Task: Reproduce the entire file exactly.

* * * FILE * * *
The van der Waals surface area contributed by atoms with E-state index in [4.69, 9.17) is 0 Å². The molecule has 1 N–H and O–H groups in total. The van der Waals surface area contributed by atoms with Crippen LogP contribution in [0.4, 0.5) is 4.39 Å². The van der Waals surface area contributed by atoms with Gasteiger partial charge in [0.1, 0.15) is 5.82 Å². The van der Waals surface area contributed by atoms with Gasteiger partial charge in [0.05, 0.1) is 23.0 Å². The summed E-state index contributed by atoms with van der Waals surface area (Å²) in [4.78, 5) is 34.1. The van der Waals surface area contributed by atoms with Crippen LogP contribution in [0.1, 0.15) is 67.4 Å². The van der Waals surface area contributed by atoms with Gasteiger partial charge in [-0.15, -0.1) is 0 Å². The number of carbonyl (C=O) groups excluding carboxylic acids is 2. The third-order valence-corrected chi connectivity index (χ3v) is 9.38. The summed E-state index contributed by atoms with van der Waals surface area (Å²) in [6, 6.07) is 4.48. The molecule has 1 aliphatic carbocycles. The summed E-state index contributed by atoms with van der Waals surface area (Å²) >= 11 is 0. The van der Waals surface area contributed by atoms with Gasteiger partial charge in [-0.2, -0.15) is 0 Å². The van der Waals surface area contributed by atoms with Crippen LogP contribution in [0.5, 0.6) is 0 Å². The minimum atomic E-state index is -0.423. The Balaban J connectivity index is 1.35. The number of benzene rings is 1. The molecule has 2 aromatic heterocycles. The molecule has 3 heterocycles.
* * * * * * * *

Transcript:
The van der Waals surface area contributed by atoms with E-state index in [4.69, 9.17) is 0 Å². The molecule has 1 N–H and O–H groups in total. The van der Waals surface area contributed by atoms with Crippen LogP contribution in [0.4, 0.5) is 4.39 Å². The van der Waals surface area contributed by atoms with Gasteiger partial charge in [0.1, 0.15) is 5.82 Å². The van der Waals surface area contributed by atoms with Gasteiger partial charge in [0.05, 0.1) is 23.0 Å². The summed E-state index contributed by atoms with van der Waals surface area (Å²) in [4.78, 5) is 34.1. The van der Waals surface area contributed by atoms with Crippen LogP contribution in [0.1, 0.15) is 67.4 Å². The van der Waals surface area contributed by atoms with Gasteiger partial charge in [-0.15, -0.1) is 0 Å². The number of carbonyl (C=O) groups excluding carboxylic acids is 2. The third-order valence-corrected chi connectivity index (χ3v) is 9.38. The summed E-state index contributed by atoms with van der Waals surface area (Å²) in [6, 6.07) is 4.48. The molecule has 1 aliphatic carbocycles. The summed E-state index contributed by atoms with van der Waals surface area (Å²) >= 11 is 0. The van der Waals surface area contributed by atoms with Gasteiger partial charge in [-0.2, -0.15) is 0 Å². The van der Waals surface area contributed by atoms with Crippen LogP contribution in [0.5, 0.6) is 0 Å². The minimum atomic E-state index is -0.423. The Balaban J connectivity index is 1.35. The number of benzene rings is 1. The molecule has 2 aromatic heterocycles. The molecule has 3 heterocycles.